Warning Signs That Your Child May Have Lice
Lice are the bane of many parents’ existence. Even just the word lice gives us the creepy crawlies! Any parent that has suffered through their child having lice, a tiny, wingless parasitic insect that loves human hair knows they never want to go through it again! Although lice sound dangerous, they are quite harmless (if caught early) and a very common problem among kids between the ages of 3 and 12-years-old. Lice is easily spread in group settings where they can spread happily and hungrily travel from child to child.
The problem with ridding a household of lice once they’ve set in is that they are extremely contagious and difficult to kill for good. Even though their bites don’t cause any diseases, they can cause painfully inflamed irritation and itchiness in a child’s scalp, and the persistent scratching can cause severe infection if left untreated.
Parents, be on the lookout for any of these 14 warning signs that a child (or even adult) has lice…
Someone who is incessantly itching their scalp is one of the most common signs of lice! An itchy scalp is an allergic reaction to lice bites, and it’s actually the louse saliva or feces that cause an itchy sensation that just doesn’t seem to go away. The onset of itching depends on how sensitive their skin is to the lice—oftentimes it can take up to 6-weeks for kids to start scratching after an infection.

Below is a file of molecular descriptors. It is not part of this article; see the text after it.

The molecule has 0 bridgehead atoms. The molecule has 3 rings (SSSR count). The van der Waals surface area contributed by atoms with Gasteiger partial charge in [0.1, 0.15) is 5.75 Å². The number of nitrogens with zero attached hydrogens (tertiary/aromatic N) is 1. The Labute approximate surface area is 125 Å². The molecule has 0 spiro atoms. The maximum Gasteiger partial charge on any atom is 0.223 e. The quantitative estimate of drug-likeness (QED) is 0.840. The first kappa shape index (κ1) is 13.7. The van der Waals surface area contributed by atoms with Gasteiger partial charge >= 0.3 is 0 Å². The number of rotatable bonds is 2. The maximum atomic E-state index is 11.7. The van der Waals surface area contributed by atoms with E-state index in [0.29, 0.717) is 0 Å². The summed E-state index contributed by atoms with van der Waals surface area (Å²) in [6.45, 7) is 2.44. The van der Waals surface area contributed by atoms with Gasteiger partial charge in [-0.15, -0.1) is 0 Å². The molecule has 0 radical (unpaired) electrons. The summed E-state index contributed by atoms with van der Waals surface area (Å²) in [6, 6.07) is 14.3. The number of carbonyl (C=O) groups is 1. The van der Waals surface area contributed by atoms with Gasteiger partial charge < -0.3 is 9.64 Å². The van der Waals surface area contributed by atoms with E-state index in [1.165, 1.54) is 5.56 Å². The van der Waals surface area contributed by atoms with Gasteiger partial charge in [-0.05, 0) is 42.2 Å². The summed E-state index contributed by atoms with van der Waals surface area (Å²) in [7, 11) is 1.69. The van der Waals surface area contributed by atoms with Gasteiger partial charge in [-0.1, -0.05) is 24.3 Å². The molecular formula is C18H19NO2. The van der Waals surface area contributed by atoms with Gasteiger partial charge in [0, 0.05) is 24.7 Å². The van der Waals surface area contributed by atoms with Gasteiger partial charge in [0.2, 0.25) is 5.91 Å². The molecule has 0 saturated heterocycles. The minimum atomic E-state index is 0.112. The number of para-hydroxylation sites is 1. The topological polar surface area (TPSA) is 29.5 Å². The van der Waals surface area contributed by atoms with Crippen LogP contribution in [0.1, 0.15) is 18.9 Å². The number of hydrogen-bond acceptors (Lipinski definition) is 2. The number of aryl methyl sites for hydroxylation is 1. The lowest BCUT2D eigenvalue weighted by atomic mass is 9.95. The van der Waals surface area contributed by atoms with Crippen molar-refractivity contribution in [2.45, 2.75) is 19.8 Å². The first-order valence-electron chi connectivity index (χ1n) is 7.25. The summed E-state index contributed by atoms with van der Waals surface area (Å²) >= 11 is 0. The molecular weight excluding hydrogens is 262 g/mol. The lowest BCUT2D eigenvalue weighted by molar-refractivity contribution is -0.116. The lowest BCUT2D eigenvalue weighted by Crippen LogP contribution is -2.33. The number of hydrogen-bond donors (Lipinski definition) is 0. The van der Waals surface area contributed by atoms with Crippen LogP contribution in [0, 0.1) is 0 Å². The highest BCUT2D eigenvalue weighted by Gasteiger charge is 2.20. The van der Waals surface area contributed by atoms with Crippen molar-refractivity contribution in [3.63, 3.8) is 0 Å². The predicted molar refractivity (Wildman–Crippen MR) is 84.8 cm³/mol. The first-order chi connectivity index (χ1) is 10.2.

2. Irritated Scalp
We’ve already established that the lice’s saliva and feces from their bites is what causes the urge to scratch. Now that constant itching will eventually result in skin irritation, a painfully inflamed scalp. It could even lead to infection if left untreated.
3. Lice Eggs (Or Nits)
Before the chicken came the egg—while the same goes for lice. In this case, lice eggs or nits, appear in tiny yellow, tan, or brown dots in the hair. Lice adults lay their eggs on hair shafts, close to the scalp, where the temperature is balmy for hatching within 1 to 2-weeks time. If you start to see little dots that look like dandruff in your child’s hair, try to brush them off. If they stick; chances are that your child has lice nits.
4. Sores and Infection
If the nits hatch, lice will start to crawl through the hair and bite your child’s scalp which causes small red bumps or sores that start to crop up on the head. As they get more and more bites, they scratch more and these areas can become tender. If they become infected they will ooze and crust over.
Obviously there’s nothing fun about having a case of head lice. Chances are if your child does, the more they itch; the more irritable their mood will become.
6. Notice From School
Once it reaches the point where a school or daycare facility finds it necessary to send a note home with parents to alert them about a head lice breakout circulating amongst the kids—your child may already have the bug. When you receive a notice from school, you should immediately check your child’s scalp for lice or nits before the infestation takes place in your home.